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I smell a little NWO; how about you? 'Deglobalization' Is the Way to Reduce Inequality



[Focus on the Global South, 2003] It is in response to the growing clamor for alternatives to the current system of global governance that Focus has elaborated the strategy of deglobalisation as the guiding paradigm for its programmatic work in the next three-year period.
Deglobalisation is not a synonym for withdrawing from the world economy.  It means a process of restructuring the world economic and political system so that the latter builds the capacity of local and national economies instead of degrading it.  Deglobalisation means the transformation of a global economy from one integrated around the needs of transnational corporations to one integrated around the needs of peoples, nations, and communities.
We cannot talk about construction without deconstruction, reintegration without disintegration.  Today there are many experiments in alternative economics, for example local currency systems, participatory budgeting such as that practised in Porto Alegre, or ecological communities like Gaviotas in Colombia.   The reigning god, however, is a jealous one that will not take lightly challenges to its hegemony.   Even the smallest experiment or alternative to the dominant model is stopped, weakened, or co-opted. Peaceful coexistence between different systems, a pro-corporate one and a pro-people one, is, unfortunately, not an option.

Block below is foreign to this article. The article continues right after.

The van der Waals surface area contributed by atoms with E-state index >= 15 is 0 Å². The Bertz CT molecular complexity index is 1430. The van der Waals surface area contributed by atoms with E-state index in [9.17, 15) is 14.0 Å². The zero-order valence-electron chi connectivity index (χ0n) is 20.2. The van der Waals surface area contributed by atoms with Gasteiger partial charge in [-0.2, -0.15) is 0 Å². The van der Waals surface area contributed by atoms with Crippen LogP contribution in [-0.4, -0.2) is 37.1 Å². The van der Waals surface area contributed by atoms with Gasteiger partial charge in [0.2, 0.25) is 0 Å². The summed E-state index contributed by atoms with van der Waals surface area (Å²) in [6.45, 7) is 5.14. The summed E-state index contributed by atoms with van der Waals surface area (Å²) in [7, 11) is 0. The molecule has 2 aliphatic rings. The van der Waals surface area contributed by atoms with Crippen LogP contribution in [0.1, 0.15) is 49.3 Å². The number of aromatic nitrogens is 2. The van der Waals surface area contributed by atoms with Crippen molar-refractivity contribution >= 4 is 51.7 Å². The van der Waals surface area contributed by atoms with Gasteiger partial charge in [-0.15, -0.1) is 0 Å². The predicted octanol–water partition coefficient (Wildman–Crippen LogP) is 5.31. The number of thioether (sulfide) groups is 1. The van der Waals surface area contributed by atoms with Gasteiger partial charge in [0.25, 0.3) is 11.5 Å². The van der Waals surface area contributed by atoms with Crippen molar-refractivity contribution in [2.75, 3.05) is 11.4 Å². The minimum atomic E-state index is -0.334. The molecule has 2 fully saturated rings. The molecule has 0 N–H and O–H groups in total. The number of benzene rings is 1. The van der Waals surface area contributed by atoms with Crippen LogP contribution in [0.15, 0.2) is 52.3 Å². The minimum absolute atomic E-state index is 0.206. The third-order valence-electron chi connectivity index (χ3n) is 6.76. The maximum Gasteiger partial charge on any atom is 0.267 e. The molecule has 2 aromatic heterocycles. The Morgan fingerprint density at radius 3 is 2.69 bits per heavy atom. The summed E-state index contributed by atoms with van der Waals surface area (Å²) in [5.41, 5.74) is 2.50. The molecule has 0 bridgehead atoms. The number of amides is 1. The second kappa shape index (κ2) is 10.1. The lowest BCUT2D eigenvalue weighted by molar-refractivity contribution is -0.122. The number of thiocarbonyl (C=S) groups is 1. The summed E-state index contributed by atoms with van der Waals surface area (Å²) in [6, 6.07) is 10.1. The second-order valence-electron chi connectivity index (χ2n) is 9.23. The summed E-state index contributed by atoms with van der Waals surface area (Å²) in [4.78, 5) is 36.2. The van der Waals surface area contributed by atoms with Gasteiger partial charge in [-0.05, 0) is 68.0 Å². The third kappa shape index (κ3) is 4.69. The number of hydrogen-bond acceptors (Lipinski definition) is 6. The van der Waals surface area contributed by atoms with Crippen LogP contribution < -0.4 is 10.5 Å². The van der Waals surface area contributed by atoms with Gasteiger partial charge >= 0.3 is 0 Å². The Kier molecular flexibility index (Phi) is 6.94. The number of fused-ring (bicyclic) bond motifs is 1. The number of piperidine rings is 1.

Thus the deglobalisation project must have two prongs, two logics that are in synergy: deconstruction and reconstruction or recreation.

The Dangers of 'Deglobalization'

From construction laborers to Harvard-educated bankers, foreign workers are being forced to return home as once-booming economies around the world contract. Globally, 24 million to 52 million people could lose their jobs in 2009, according to the International Labor Organization's latest estimates. And populist sentiment and protectionist moves in countries which relied on foreign laborers during the boom years have put 200 million migrant workers internationally in the crosshairs.
Examples of the new protectionism abound: The United States enacted a law in 2009imposing strict restrictions on hiring of skilled immigrant workers by companies receiving government bailout money. 

'Deglobalization' Is the Way to Reduce Inequality | Pablo Solon
If globalization drives inequality, what are the remedies? The usual list of cures from UN agencies, the World Bank and IMF include measures to stop tax evasion, more progressive income tax policies, incentives for foreign investment, conditional cash transfers, subsidies and credits for small businesses and agriculture, limited expansion of public investment and social safety nets.
Two key things are apparent in these "remedies." First, they talk about redistributing income, but don't address unequal access to sources of wealth, such as land or assets. They also avoid mentioning examples of nationalizations that have reduced extreme inequality in some countries.
Deglobalization is not a synonym for withdrawing from the world economy. It means a process of restructuring the world economic and political system so that the latter builds the capacity of local and national economies instead of degrading it. Deglobalization means the transformation of a global economy from one integrated around the needs of transnational corporations to one integrated around the needs of peoples, nations and communities."

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